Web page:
You're agreeing with Microsoft's apparent interpretation of "The SOFTWARE PRODUCT is licensed with the HARDWARE as a single integrated product. The SOFTWARE PRODUCT may only be used with the HARDWARE as set forth in this EULA" as meaning it's a 'single integrated product which you are not allowed to break up.' This is an outrageous imposition that should be resisted. You can't, according to Microsoft's licences, unbundle the software from the machine and sell it separately (except in Germany), but if you don't want to use the software, what right has Microsoft to tell you you can't toss it and the licence along with it?
It is of course possible that the wording on the Microsoft web site was simply a maladroit misspeak which is now in the process of being corrected, but the possibility is diminished markedly by the distance the wording has got, and by the number of people who seem to believe it. We directed you to Bruce Buckelew's Tunney Act submission in the previous piece, and we're going to do it again. Buckelew's alleged Microsoft internal memo planning the web site, and apparently produced in mid-2000, states that it "will include clear messaging of the legal requirement that the original OS stay with the machine and that naked machines should not be accepted."
Microsoft in general may not believe it's a legal requirement, but its US Education Solutions Group quite clearly set out to convince US schools that it is, and there's a reasonable amount of evidence that they have been successful. CompuMentor tells us both that it's "working with Microsoft Corporation to help both consumers and nonprofits deal with old computer equipment in the most beneficial way for both society and the environment" and that it is "actually required by law to leave the operating system and current license loaded on a donated computer." Laramie County School District houses a PDF of a "donate flyer" which seems to have been produced by Microsoft for schools to give out to donors, and which uses the same wording as the web site. It may actually predate the web site, given that the URLs it includes seem largely out of date, but if one school district has misleading leaflets, we'd guess that many school districts have them.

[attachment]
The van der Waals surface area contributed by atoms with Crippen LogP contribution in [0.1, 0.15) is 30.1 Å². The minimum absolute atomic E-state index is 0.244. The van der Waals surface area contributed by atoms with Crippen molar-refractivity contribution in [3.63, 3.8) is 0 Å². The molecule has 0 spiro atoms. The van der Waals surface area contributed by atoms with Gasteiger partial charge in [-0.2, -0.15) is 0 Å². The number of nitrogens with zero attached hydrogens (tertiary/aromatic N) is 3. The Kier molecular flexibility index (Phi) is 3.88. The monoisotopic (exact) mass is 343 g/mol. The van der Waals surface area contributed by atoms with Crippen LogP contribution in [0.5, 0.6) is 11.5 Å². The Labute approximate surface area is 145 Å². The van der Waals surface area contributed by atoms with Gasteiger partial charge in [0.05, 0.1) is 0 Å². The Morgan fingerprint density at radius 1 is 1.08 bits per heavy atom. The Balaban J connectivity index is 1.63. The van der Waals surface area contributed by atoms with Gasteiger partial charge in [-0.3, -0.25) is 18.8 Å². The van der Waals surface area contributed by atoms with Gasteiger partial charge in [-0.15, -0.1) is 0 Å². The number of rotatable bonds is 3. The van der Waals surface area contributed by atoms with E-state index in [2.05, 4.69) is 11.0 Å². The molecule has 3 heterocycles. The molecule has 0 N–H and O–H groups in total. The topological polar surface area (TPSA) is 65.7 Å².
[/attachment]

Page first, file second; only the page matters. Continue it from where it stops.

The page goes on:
Although the specific intent here was to convince schools that they should only accept donated PC if they had what would surely be a Microsoft OS on them, it doesn't seem to us that the Education Solutions Group is that far out of step with the rest of Microsoft. By making it more complicated and onerous to donate old computers, Microsoft depresses the recycling market (Buckelew provides much supporting evidence for this) and thus sells more new Windows licences. This is a general Microsoft ambition, and a desire specifically expressed in the Education Solutions Group documentation Buckelew reproduces.
Generally, Microsoft also wants to pitch Windows as a part of a "single integrated product" that you're not going to consider breaking apart, and it's surely going to be pushing the envelope of the terminology in future revs of its licensing documentation. The EULA for an Xbox, if such a thing exists, may prove instructive. Failing that, we could wait to see how tightly bound the OS gets to the Tablet PCs. ®